Hey there, I’m Daniela and this is the Science of Travel Blog!
Topics range from geoscientific stories about the formation and history of Earth, and the formation of specific landscapes to sustainable, respectful, conscious, and regenerative traveling to philosophical contemplations about living life as an Earthling.
This is a 3-part blog series that covers what sustainable traveling is, why it is important, and how you can travel sustainably. These tips are for affluent and budget travelers alike. Sustainable traveling is not a matter of money, but of goodwill, common sense, values and responsibility. It is neither expensive, complicated, nor difficult to travel sustainably.
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This is what the individual parts are about:
This is part 1
What is sustainable traveling and why is it important?
This article covers:
- The UNWTO's definition of sustainable traveling
- My personal simple-and-easy-to-remember-and-execute definition of sustainable traveling
- How the COVID-19 pandemic impacted tourism numbers worldwide
- Adverse effects of tourism
- Positive effects of tourism
- Is traveling okay?
- What your responsibilities as a tourist are and what they are not
Let's cut to the chase and start.
Now that travel destinations are opening and traveling is picking up again, it’s a good opportunity to think about how we want to travel in the future, it's a great opportunity to rethink how we want to travel.
Many destinations who’ve suffered from mass and over-tourism before the pandemic see this time as a huge chance to introduce a better way to travel.
What is sustainable traveling?
The UNWTO has a great definition.
The UNWTO, or World Tourism Organization, is the United Nation’s agency that is responsible for the promotion of responsible, sustainable and universally accessible tourism.
The UNWTO defines sustainable tourism as “Tourism that takes full account of its current and future economic, social and environmental impacts, addressing the needs of visitors, the industry, the environment, and host communities.”
This sounds fantastic, but somewhat political, I think. For the normal tourist this hardly gives any concrete ideas about what sustainable tourism means and how we, as tourists, as visitors, can integrate sustainability into our trips.
I rephrased this definition a little bit to create a better image. This following sentence makes clearer what sustainable tourism means for the regular tourist and immediately gives ideas how we, as tourists, can travel better.
Daniela's simple-and-easy-to-remember-and-execute definition of sustainable traveling:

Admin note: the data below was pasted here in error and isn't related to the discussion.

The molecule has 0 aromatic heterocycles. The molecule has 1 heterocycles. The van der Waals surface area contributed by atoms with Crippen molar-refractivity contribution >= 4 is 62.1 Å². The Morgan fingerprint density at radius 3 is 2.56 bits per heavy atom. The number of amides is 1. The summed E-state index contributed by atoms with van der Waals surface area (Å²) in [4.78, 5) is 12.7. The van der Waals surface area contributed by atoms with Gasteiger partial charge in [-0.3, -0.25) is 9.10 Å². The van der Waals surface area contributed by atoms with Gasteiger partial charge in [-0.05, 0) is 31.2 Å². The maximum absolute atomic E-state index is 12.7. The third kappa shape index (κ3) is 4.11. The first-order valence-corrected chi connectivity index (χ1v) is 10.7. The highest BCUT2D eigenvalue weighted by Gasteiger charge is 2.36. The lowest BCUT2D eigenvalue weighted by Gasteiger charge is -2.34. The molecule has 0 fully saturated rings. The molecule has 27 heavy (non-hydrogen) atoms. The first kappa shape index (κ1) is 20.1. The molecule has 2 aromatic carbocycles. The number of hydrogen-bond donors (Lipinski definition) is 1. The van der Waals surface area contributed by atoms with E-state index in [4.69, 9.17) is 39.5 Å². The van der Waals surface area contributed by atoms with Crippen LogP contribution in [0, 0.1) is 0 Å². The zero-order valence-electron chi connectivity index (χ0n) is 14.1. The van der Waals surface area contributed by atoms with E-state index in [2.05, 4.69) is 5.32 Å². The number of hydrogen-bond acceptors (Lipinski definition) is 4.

Treat your destination like you treat the home of a friend.
Here's what I mean:
When you visit a friend’s house, you come with joy and gratitude. You’re happy and grateful for the invitation and their hospitality. During your stay, you respect their house rules, you don’t pick flowers in their garden, and you don’t break their windows. You don’t take their belongings with you as a souvenir. You don't disturb their pets. You don’t trample the plants in their backyard. You don’t drop trash or cigarette butts on their property.
Instead, you tell them how beautiful their house and their garden are. You ask how they built and maintain them. You’re curious about your friend, you ask questions about their past, about their dreams and you are interested in their well-being. You want them to feel safe with you, you want them to welcome you. You want to leave a good impression, you want to care for your friend.
You want to listen to your friend’s stories. You want to learn from them. You have the best intentions about maintaining a good relationship from the start. While spending time with your friend, you’re present and immersed.
This is exactly how we should behave when we enter a destination.
Behave in your host destination, in your host community, like you behave when spending time with a friend. Be curious, and respectful, appreciative and grateful of their hospitality, mindful and conscious.
Acknowledge that you’re a visitor. You are a visitor anywhere that is not your home. And the destinations, the people, the nature, are your host and not products to consume.
You are a guest, a visitor. Destinations are your host, not products.
As travelers, and as humans, we should be mindful of this simple fact:
Traveling means entering the home of others.
Of other people if we visit new cities, regions or countries.
Of marine animals and plants – corals, fish, turtles, sharks, whales, algae – if we take a dip in the ocean.